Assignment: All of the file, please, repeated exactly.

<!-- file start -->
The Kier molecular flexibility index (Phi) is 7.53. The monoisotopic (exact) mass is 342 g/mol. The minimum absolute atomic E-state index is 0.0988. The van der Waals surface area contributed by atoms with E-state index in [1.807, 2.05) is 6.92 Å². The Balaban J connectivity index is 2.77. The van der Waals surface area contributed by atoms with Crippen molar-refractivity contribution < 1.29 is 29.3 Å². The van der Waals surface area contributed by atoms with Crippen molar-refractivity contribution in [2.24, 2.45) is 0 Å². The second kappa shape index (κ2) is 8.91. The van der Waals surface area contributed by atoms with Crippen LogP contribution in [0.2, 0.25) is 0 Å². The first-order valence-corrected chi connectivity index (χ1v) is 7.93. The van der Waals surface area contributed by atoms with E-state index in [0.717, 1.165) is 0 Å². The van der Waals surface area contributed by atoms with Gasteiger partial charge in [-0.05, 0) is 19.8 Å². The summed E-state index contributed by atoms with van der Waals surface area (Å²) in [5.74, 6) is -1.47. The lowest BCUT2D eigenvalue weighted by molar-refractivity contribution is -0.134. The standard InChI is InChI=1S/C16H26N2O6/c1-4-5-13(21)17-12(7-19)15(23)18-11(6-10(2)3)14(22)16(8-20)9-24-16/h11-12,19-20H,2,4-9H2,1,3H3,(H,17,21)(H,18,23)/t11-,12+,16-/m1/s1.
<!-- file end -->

The Kier molecular flexibility index (Phi) is 7.53. The monoisotopic (exact) mass is 342 g/mol. The minimum absolute atomic E-state index is 0.0988. The van der Waals surface area contributed by atoms with E-state index in [1.807, 2.05) is 6.92 Å². The Balaban J connectivity index is 2.77. The van der Waals surface area contributed by atoms with Crippen molar-refractivity contribution < 1.29 is 29.3 Å². The van der Waals surface area contributed by atoms with Crippen molar-refractivity contribution in [2.24, 2.45) is 0 Å². The second kappa shape index (κ2) is 8.91. The van der Waals surface area contributed by atoms with Crippen LogP contribution in [0.2, 0.25) is 0 Å². The first-order valence-corrected chi connectivity index (χ1v) is 7.93. The van der Waals surface area contributed by atoms with E-state index in [0.717, 1.165) is 0 Å². The van der Waals surface area contributed by atoms with Gasteiger partial charge in [-0.05, 0) is 19.8 Å². The summed E-state index contributed by atoms with van der Waals surface area (Å²) in [5.74, 6) is -1.47. The lowest BCUT2D eigenvalue weighted by molar-refractivity contribution is -0.134. The standard InChI is InChI=1S/C16H26N2O6/c1-4-5-13(21)17-12(7-19)15(23)18-11(6-10(2)3)14(22)16(8-20)9-24-16/h11-12,19-20H,2,4-9H2,1,3H3,(H,17,21)(H,18,23)/t11-,12+,16-/m1/s1.